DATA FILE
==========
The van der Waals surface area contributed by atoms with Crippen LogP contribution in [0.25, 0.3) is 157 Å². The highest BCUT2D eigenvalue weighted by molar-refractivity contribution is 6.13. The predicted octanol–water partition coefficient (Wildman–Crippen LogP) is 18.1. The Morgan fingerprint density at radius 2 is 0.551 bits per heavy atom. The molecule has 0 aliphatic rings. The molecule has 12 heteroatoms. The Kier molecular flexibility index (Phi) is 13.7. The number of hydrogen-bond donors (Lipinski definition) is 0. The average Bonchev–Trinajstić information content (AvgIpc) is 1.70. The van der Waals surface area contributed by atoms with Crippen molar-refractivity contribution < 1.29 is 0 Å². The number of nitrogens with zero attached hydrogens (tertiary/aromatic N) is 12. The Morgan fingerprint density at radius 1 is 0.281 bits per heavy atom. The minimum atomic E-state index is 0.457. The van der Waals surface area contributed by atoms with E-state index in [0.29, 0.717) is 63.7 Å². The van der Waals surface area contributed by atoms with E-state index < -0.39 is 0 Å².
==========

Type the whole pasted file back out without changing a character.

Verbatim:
The van der Waals surface area contributed by atoms with Crippen LogP contribution in [0.25, 0.3) is 157 Å². The highest BCUT2D eigenvalue weighted by molar-refractivity contribution is 6.13. The predicted octanol–water partition coefficient (Wildman–Crippen LogP) is 18.1. The Morgan fingerprint density at radius 2 is 0.551 bits per heavy atom. The molecule has 0 aliphatic rings. The molecule has 12 heteroatoms. The Kier molecular flexibility index (Phi) is 13.7. The number of hydrogen-bond donors (Lipinski definition) is 0. The average Bonchev–Trinajstić information content (AvgIpc) is 1.70. The van der Waals surface area contributed by atoms with Crippen molar-refractivity contribution < 1.29 is 0 Å². The number of nitrogens with zero attached hydrogens (tertiary/aromatic N) is 12. The Morgan fingerprint density at radius 1 is 0.281 bits per heavy atom. The minimum atomic E-state index is 0.457. The van der Waals surface area contributed by atoms with E-state index in [0.29, 0.717) is 63.7 Å². The van der Waals surface area contributed by atoms with E-state index < -0.39 is 0 Å².